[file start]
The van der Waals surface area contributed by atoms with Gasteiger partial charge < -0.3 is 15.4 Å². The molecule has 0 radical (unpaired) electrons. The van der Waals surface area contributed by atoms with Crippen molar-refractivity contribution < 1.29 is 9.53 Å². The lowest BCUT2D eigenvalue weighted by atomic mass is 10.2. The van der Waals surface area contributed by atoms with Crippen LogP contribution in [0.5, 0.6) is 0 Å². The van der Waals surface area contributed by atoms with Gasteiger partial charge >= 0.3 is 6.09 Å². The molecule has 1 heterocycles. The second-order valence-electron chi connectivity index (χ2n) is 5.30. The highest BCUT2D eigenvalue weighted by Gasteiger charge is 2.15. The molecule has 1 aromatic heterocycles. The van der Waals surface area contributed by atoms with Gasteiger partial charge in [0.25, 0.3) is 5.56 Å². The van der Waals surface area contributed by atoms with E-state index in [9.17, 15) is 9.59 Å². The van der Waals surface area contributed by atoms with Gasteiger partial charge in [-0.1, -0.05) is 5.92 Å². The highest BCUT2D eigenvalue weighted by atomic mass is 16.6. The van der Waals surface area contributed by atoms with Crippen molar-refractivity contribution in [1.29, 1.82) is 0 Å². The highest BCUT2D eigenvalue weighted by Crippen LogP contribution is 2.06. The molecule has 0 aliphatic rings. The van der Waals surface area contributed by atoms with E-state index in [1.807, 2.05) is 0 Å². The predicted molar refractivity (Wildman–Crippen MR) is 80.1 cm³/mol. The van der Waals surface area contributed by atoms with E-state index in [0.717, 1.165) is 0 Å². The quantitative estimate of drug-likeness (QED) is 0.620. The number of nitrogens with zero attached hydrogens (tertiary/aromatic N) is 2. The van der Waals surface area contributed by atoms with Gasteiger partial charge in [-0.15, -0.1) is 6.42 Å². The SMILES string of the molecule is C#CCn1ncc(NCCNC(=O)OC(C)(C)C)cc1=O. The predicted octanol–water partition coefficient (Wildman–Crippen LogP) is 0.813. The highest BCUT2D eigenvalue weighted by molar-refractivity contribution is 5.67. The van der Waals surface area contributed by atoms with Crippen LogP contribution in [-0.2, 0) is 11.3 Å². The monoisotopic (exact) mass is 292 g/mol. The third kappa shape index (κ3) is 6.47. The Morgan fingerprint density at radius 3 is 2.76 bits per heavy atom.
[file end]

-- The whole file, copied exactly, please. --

The van der Waals surface area contributed by atoms with Gasteiger partial charge < -0.3 is 15.4 Å². The molecule has 0 radical (unpaired) electrons. The van der Waals surface area contributed by atoms with Crippen molar-refractivity contribution < 1.29 is 9.53 Å². The lowest BCUT2D eigenvalue weighted by atomic mass is 10.2. The van der Waals surface area contributed by atoms with Crippen LogP contribution in [0.5, 0.6) is 0 Å². The van der Waals surface area contributed by atoms with Gasteiger partial charge >= 0.3 is 6.09 Å². The molecule has 1 heterocycles. The second-order valence-electron chi connectivity index (χ2n) is 5.30. The highest BCUT2D eigenvalue weighted by Gasteiger charge is 2.15. The molecule has 1 aromatic heterocycles. The van der Waals surface area contributed by atoms with Gasteiger partial charge in [0.25, 0.3) is 5.56 Å². The van der Waals surface area contributed by atoms with E-state index in [9.17, 15) is 9.59 Å². The van der Waals surface area contributed by atoms with Gasteiger partial charge in [-0.1, -0.05) is 5.92 Å². The highest BCUT2D eigenvalue weighted by atomic mass is 16.6. The van der Waals surface area contributed by atoms with Crippen molar-refractivity contribution in [1.29, 1.82) is 0 Å². The highest BCUT2D eigenvalue weighted by Crippen LogP contribution is 2.06. The molecule has 0 aliphatic rings. The van der Waals surface area contributed by atoms with E-state index in [1.807, 2.05) is 0 Å². The predicted molar refractivity (Wildman–Crippen MR) is 80.1 cm³/mol. The van der Waals surface area contributed by atoms with E-state index in [0.717, 1.165) is 0 Å². The quantitative estimate of drug-likeness (QED) is 0.620. The number of nitrogens with zero attached hydrogens (tertiary/aromatic N) is 2. The van der Waals surface area contributed by atoms with Gasteiger partial charge in [-0.15, -0.1) is 6.42 Å². The SMILES string of the molecule is C#CCn1ncc(NCCNC(=O)OC(C)(C)C)cc1=O. The predicted octanol–water partition coefficient (Wildman–Crippen LogP) is 0.813. The highest BCUT2D eigenvalue weighted by molar-refractivity contribution is 5.67. The van der Waals surface area contributed by atoms with Crippen LogP contribution in [-0.2, 0) is 11.3 Å². The monoisotopic (exact) mass is 292 g/mol. The third kappa shape index (κ3) is 6.47. The Morgan fingerprint density at radius 3 is 2.76 bits per heavy atom.